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Education Center » Health and aging: Is your family ready to cover the costs?

Health and aging: Is your family ready to cover the costs?


Use these four questions as a guide to help you plan ahead for future medical and caregiving needs.

Most people don’t want to think about the health-related what-ifs that come with aging, let alone talk about them—especially with family. Nonetheless, that conversation is critical to have. Having a plan in place that you’ve put together as a family can free everyone up to focus on each other, instead of worrying about where the money will come from should you, or an aging parent or spouse, fall ill. “The best time to talk about these matters is before you need to,” notes Cynthia Hutchins, director of financial gerontology at Bank of America.

Below are four questions to help you start having these important family talks with your spouse, children, parents and siblings. Use them to share your expectations with your family. Consult your financial professional about ways to prepare financially for the health-care costs that may occur. And keep talking as years go by and circumstances change. While no one can know the future, being prepared for what might come next can make the road ahead easier.


Where will the money come from?

Talk about potential expenses associated with a long-term illness, such as home health care or modifications to the family home to accommodate a future disability. Should you or your parents purchase disability or long-term care insurance, consider other options such as hybrid forms of life insurance and health savings accounts, or simply save and invest more?

Review your choices with a financial professional who can help ensure that your retirement and any other goals aren’t put in jeopardy.


Will our parents have the care they need as they grow older?

Many people struggle with aging parents’ unwillingness to face their limitations. That’s why it can be wise to bring these issues up early. Ask specific questions like: At what point would it makes sense for you to stop driving, or to have someone come in to help with meals? These conversations can be difficult, so don't be discouraged if your initial efforts are dismissed. It likely will take more than one conversation to get the answers that you need.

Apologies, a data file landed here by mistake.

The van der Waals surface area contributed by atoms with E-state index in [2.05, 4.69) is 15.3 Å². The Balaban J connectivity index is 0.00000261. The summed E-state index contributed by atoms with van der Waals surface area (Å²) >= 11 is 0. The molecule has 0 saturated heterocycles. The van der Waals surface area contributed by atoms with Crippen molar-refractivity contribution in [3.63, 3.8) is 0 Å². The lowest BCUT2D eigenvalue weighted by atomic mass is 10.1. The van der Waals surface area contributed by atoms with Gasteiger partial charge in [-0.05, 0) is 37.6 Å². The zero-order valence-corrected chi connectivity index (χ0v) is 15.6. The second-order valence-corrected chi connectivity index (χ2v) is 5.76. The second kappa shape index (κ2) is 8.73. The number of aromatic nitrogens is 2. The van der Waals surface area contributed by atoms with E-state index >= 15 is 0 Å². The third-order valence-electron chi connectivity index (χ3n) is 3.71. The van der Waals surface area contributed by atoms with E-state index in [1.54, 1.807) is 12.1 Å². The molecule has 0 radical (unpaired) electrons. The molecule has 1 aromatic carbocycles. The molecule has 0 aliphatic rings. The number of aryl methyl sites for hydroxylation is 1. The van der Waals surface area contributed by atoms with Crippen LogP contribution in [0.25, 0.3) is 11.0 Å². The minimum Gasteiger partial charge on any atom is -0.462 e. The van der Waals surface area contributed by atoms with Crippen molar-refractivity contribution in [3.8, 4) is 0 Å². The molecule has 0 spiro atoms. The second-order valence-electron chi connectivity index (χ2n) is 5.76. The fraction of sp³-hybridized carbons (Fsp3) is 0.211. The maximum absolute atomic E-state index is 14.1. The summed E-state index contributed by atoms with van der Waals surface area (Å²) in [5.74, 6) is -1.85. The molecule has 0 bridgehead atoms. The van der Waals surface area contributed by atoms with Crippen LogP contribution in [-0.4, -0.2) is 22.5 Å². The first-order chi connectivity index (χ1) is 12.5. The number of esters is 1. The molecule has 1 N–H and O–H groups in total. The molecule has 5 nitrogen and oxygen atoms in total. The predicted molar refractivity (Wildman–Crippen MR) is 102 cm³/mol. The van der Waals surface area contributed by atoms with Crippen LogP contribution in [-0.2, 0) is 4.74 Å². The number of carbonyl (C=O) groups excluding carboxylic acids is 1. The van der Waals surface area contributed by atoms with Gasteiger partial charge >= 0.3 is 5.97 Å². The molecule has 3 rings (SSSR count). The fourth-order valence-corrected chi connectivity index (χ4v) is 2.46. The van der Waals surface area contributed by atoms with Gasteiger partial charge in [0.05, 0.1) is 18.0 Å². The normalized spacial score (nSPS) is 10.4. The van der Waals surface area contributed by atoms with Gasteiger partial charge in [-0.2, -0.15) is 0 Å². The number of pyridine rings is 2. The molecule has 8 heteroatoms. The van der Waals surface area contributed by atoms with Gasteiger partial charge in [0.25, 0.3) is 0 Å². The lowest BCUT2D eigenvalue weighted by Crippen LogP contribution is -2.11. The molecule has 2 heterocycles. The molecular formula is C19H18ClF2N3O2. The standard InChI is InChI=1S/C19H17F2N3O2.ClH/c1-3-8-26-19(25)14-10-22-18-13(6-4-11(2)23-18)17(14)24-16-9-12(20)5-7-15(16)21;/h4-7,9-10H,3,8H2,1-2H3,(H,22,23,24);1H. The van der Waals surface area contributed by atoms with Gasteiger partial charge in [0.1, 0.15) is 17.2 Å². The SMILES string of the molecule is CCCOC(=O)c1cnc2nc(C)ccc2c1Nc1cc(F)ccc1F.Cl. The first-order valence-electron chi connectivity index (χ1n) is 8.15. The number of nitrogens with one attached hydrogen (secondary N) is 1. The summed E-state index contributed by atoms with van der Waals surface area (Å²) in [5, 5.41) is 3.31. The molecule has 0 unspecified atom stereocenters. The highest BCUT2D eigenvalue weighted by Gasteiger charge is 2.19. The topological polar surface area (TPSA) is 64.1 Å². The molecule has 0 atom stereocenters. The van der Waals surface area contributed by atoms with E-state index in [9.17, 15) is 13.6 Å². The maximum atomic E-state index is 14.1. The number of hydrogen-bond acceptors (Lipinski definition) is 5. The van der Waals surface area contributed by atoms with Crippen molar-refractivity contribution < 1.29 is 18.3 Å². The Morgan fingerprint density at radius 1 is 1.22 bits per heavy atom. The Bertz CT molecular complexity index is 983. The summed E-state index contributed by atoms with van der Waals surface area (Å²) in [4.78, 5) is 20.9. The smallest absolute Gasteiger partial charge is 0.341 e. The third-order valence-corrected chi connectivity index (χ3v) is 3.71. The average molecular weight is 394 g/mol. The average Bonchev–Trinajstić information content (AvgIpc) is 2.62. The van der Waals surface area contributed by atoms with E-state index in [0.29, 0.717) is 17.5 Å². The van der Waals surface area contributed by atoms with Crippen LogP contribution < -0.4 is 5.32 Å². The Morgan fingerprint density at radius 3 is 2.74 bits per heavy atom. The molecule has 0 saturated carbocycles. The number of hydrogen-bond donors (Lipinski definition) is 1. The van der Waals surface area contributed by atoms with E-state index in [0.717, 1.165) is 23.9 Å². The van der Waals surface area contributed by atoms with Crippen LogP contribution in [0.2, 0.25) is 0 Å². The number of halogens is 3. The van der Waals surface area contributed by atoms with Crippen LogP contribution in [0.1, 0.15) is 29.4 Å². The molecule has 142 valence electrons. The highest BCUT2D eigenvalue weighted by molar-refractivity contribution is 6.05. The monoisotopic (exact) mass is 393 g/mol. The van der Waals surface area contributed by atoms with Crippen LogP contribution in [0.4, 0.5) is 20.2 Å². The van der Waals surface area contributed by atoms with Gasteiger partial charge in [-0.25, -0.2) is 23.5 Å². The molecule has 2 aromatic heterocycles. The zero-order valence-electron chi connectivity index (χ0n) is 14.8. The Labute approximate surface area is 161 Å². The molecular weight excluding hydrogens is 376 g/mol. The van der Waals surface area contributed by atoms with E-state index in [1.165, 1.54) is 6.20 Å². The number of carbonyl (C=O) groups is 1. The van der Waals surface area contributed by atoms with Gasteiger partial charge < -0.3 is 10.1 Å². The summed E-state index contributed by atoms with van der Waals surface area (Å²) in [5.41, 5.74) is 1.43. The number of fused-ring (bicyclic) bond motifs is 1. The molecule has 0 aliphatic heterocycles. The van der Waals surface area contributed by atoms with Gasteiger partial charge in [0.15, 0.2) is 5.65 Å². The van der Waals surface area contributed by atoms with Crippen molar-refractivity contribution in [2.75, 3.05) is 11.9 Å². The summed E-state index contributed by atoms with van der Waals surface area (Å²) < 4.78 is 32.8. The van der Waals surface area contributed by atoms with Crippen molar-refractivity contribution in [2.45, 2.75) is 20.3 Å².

Who will provide the caregiving if it’s needed?

Hutchins recommends that siblings talk first among themselves about how they’ll share the caregiving role. “You want to be sure that both your parents’ and your own needs are considered. Sometimes it makes sense to cobble together a combination of in-home and outside care,” she says, where siblings can at least share the costs, if not the hands-on responsibilities.


What about end-of-life issues?

Among the things to consider: Which medical treatments do you and your parents want to be used or avoided at the end of your lives? Who do you want to be your healthcare proxy if you are unable to communicate your wishes? You can use a health care power of attorney and a living will to document your choices. And begin thinking about how you want to pass on your legacy — financial and otherwise.

Learn more and take action

  • Check out this on-demand video to learn about how to manage medical costs in your golden years.
  • Documenting and organizing your financial information can help you and your family navigate through life events. Use this resource to take the first step.


Long-term care insurance coverage contains benefits, exclusions, limitations, eligibility requirements and specific terms and conditions under which the insurance coverage may be continued in force or discontinued. Not all insurance policies and types of coverage may be available in your state.

Merrill, its affiliates, and financial advisors do not provide legal, tax or accounting advice. You should consult your legal and/or tax advisors before making any financial decisions. You should consult your legal and/or tax advisors before making any financial decisions.

This material should be regarded as general information on health-care considerations and is not intended to provide specific health-care advice. If you have questions regarding your particular situation, please contact your legal or tax advisor.